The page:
4. Always allow for at least 1/2" seem allowance

Step 6: Wings

For the wings, I drafted a pattern like a tear drop with a flat base. I pinned and cut this fabric from both my primary and secondary fabric.

Pin these wings together (matching primary with secondary) and sew them up so you have a little pocket with an open bottom.

On the penguin, cut a slit the width of the wing on either side where you want the wings to be. To hide the seem, sew the correct sides together (you'll want to flip your penguin inside out for this) similar to what you did for the beak. Once again, if you are struggling sewing around a circle for the wings, sew a straight line across to close the hole and the wing.

Step 7: Feet

For the feet, I free handed my own pattern to what I thought looked like penguin feet. I cut this pattern out of yet another small piece of scrap fabric and left a small hole to flip the feet right side out again.

Fill the feet with stuffing- we'll be coming back to them.

Step 8: Stuffed Penguin

At this point, you are done with your penguin! Great work! Stuff your penguin to the brim!

I was a little sloppy in drafting my pattern and his proportions got way off when I cut pieces out of the white pieces.

He's somewhat of an obese penguin which I'm going to fix in the next step, but in my attempt to fix one problem I disregarded anything remotely like a pattern and he got a little lopsided.

For a recent sewing project I've been working on, I created a mock up out of even more scrap fabric. I haven't posted my patterns here since I don't believe them to be helpful, but I highly recommend making a draft pattern/mock up.

Step 9: Sew the Feet On

Remember how you left the bottom open? Time to hide that hole with the feet.

I found this was easiest to do by hand sewing, but of course, if you really have no time or patience for hand glue can work just fine.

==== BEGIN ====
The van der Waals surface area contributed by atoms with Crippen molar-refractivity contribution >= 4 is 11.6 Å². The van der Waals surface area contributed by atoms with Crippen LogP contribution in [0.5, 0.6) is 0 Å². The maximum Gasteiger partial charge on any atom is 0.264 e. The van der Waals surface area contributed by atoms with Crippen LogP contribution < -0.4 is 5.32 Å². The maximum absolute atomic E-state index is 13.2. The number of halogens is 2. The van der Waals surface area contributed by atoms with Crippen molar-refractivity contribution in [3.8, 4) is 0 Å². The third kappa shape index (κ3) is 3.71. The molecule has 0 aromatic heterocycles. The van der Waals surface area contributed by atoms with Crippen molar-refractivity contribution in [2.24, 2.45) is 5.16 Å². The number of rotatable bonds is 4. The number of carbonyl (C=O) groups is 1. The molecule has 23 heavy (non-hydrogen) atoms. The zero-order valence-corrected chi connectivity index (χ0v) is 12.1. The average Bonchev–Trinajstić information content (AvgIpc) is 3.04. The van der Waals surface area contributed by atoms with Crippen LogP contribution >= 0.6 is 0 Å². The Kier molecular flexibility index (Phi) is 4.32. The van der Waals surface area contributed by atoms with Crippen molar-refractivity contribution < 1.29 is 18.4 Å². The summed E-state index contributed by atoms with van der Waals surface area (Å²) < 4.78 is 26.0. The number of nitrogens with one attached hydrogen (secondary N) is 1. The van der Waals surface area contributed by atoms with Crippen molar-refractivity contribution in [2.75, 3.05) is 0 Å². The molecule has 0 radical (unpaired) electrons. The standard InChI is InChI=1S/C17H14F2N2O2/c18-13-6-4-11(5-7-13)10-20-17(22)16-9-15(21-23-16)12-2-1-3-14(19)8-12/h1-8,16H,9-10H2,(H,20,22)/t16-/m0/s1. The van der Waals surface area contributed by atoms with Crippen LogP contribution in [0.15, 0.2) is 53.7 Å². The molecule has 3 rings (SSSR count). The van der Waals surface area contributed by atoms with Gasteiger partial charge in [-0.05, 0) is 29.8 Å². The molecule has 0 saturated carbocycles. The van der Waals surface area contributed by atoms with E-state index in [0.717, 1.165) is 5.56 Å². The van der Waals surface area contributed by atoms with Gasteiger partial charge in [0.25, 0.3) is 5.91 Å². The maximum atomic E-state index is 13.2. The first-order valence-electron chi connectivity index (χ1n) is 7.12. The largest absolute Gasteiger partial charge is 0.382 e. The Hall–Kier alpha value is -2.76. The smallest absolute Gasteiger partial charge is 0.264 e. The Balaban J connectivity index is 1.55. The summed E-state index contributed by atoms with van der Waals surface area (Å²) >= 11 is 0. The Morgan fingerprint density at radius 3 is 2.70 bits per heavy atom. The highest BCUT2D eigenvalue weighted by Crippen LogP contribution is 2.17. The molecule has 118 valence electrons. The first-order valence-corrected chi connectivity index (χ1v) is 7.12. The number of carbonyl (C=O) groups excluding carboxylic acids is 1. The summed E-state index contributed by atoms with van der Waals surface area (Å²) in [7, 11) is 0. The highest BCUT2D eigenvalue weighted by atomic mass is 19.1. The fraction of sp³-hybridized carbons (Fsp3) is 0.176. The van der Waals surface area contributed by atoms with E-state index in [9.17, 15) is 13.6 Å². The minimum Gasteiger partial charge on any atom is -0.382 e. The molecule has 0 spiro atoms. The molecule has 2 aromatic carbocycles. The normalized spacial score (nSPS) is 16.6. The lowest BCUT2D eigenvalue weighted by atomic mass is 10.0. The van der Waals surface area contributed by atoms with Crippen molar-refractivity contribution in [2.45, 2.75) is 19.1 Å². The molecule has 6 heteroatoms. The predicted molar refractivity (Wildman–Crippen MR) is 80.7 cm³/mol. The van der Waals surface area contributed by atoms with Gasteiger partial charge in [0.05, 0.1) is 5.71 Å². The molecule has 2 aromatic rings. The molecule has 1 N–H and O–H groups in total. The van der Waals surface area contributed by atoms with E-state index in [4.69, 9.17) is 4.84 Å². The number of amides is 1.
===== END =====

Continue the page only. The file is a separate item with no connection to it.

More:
Do a few quick stitches to close the hole at the bottom and then with that, connect on the feet so they poke out under the penguins body.

Step 10: Done (and Googly Eyes)

Here is the finished and slightly lopsided penguin! Like I said, drafting a pattern is so important, and while I started with one in mind, I quickly went rogue.

While I was making this penguin, I met the nicest family of a mom and her two daughters. The mom was mainly confused as to why I was making my penguin pink, but the daughters were having a ton of fun watching me and playing with the fabric I was using. Before the family left, the daughters picked out a pair of googly eyes for my penguin. Of course, it wouldn't be complete without them!

What color penguin will you make? If you have any questions or suggestions, leave a comment below. And as always, thanks for reading!

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    4 Discussions


    3 years ago

    Penguin good welcome to family. Defend turnip field when sleep.

    Uncle Kudzu
    Uncle Kudzu

    3 years ago

    I love it! I have several gift penguins because of a mistake involving Tux, the Linux mascot. Maybe my GF will make me one more :)


    3 years ago

    Hey! Boston isn't "Upstate New York". I live in Worcester! :) I think a pink penguin is perfectly acceptable. It is adorable! You did so much pinning & were so precise! Thank you for sharing this sweet plushie! I just made a Kirby for my son last week. No pattern. No pins. Totally rogue, therefore crooked but sort of cute. Your penguin is much better looking & the eyes are cute!

    16, 12:17 PM.jpg16, 12:17 PM.jpg

    Reply 3 years ago

    Oh man, I love your kirby!!! It's super cute and I honestly can't believe you made that without pinning! I'm a disaster without my pins. I'm sure your son loves it (who doesn't love kirby?)
    Also- hail from NY but go to school in Boston!